The first thing I did was put on my timing chip around my ankle. I drank some water and walked around to try and wake up. It wasn't difficult to wake up since I had been waiting for this day for 2 years! I was excited to have the day finally here.
At 3am I had 4 waffles with 2 tablespoons of maple syrup for a total of 600-700 calories. This would be the last solid food for then next 19 hours. I then drank more water. It was time for a bathroom break.
I find it relaxing to take a shower before these races. It is silly if you think about it since I'm going to swim first. It just feels good to wake up this way. It also gives me time to think and relax. So I stood in the shower for a few minutes.
A put on my speedo, warm up pants, jacket, and hat. I gathered my special needs bags and my wetsuit. I got the bag containing my bike nutrition. I was ready to go. It was 4am. Only 45 minutes before the first shuttle would leave for the transition area. I sipped on Gatorade.
At 4:30am, I decided to walk towards the shuttling area. I gave Vickee and Jesse a kiss, and was out the door. I was the first one there. I heard people in the breakfast area of the hotel. I thought about going over and talking to them, but I was so much in a world of my own at the time. I was focused on the race. That's where I wanted to be.
Alex and Mike finally pulled up. They seemed a little surprised to see me there so early. They went in to get breakfast. So I waited. And waited. Race morning was here! The thought was sinking deeper into my mind. I started to think about all the hours I trained. The miles on the bike and run. The vast improvements on the swim. I just needed the race to start.
I honestly do not remember who was in the shuttle with me. All I could think about was, "What next?" First, put some last minute items in my transition bags. Second, check my bike and attach my water bottles and food. Third, get body marked. Fourth, walk my special needs bags up the road to the special needs drop-off. Fifth, put on my wetsuit, sunscreen, and walk to the water.
We had gotten to the transition area a few minutes early, so the gate wasn't open. "Breathe," I told myself, "Relax and let the day unfold." Once the gate opened, everything went off without a hitch from the time I checked my transition bags to the time I walked down to the water. Along the way I saw the familiar green and purple flames of other TNT racers and supporters. I gave them hugs, high-fives, or the cool faraway head nod. I noticed at this time I was starting to smile. It felt good. All year long I had been so focused on training, that this was the first time that I remembered to have fun.
I got down to the water. I stood on the grass for about 15 minutes and stared at the water. There was quite a bit of overcast from the previous day’s rain. There was steam rising from the lake. I pictured myself getting in the water and swimming smoothly. I knew that I would get kicked, punched, slapped, but that wouldn't matter. I would stay calm and relaxed.
It was almost 6:30am. We would be allowed to enter the water soon for warm up. I wanted to have as much warm up time as possible. I headed down to the entrance. I saw more TNT people. They commented that I looked ready. I knew they were right. I felt it too. Bobby commented on the new body, and how I didn't look like I did back in 2004. It made me want to cry, but I needed to stay focused.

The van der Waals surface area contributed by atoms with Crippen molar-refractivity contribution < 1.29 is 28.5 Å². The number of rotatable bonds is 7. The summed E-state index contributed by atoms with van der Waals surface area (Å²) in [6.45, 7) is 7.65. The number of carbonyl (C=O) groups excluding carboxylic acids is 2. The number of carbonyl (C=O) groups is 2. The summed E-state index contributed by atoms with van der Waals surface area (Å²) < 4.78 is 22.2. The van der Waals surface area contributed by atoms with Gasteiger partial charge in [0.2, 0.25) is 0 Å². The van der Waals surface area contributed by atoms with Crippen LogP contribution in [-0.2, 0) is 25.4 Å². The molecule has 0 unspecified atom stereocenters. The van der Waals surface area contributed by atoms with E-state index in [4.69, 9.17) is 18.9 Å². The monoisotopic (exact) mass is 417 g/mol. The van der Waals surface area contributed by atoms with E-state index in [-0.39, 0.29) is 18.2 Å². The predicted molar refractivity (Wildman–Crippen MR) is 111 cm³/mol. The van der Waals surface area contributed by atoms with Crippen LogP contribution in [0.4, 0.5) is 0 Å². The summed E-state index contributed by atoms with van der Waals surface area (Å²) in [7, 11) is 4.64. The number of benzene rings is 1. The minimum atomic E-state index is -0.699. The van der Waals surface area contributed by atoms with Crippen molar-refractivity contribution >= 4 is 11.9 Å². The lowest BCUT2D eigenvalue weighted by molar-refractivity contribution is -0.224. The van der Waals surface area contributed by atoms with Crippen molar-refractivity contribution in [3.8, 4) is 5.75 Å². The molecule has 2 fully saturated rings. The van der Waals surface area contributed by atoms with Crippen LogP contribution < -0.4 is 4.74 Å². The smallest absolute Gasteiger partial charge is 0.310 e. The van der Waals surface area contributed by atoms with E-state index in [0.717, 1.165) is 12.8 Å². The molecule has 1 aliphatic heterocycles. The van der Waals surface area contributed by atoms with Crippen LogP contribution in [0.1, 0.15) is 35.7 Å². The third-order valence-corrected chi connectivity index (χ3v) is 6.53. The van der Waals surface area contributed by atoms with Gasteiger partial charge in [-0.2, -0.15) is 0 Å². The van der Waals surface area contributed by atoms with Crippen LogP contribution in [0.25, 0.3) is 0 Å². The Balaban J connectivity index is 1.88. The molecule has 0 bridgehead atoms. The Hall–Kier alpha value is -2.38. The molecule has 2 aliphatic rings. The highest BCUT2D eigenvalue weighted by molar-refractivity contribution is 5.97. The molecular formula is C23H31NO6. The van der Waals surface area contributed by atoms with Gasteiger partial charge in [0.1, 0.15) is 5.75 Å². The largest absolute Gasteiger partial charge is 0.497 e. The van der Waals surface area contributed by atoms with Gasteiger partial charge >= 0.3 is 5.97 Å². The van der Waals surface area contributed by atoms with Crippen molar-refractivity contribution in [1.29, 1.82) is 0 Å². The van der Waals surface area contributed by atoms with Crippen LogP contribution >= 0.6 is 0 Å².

I was maybe the 3rd person in the water for warm up. I heard people swimming and thrashing all around me. I stood there for a moment up to my waist in water and stared again at the water. It finally dawned on me... I was finally here... at the IronMan. To express what I was feeling at the moment is difficult. All I could tell you is that I felt as if I had something to prove; to the guy who laughed at me when I told him that I was doing an IronMan, to the people who never believed that I could stick to anything, to myself. This was the place to prove it.
I started to warm up for the swim. I felt relaxed. I wanted to warm up for at least 400 yards. I didn't want the first strokes I took to be right after the gun. I've been there before, and know that it is an easy way to get tired. I just kept swimming.
Around 6:50am, I found a spot on the far right side to start. The area had a good place for me to stand too. I wanted to stay as far away from the combat swimming area as possible. My plan was to swim from my spot to the first turn buoy. I figured it might add another 0.2 miles to my swim, but it was a good trade-off to getting kicked and punched repeatedly. After the first turn, I would find the underwater buoy cables and sight off of that.
I already accepted the fact that I'm not the fastest swimmer… yet. I don’t have the years of training that it takes to hone those fast swimming skills. But the swim is just the "Entry Ticket" to a much bigger race, so I also wasn't worried. The minutes that I use during the swim will be gained back during the bike.
The race was about to start. I stood as others treaded water during the singing of The Star Spangled Banner. I even sang along. Then there were the bag pipes playing Amazing Grace. Then, BANG! The gun sounded and the race officially started.
As I said, my race strategy was to head straight for the first turn buoy to avoid the combat swimming zone. The problem with that plan was that from where I was I could not see the buoy. “No problem,” I thought, “I’ll just follow the people in front of me.” It seems logical, right? It would be logical if they were headed for the buoy that I wanted, but they didn’t. Pretty soon I found my self near the underwater cable right in the middle of all the combat.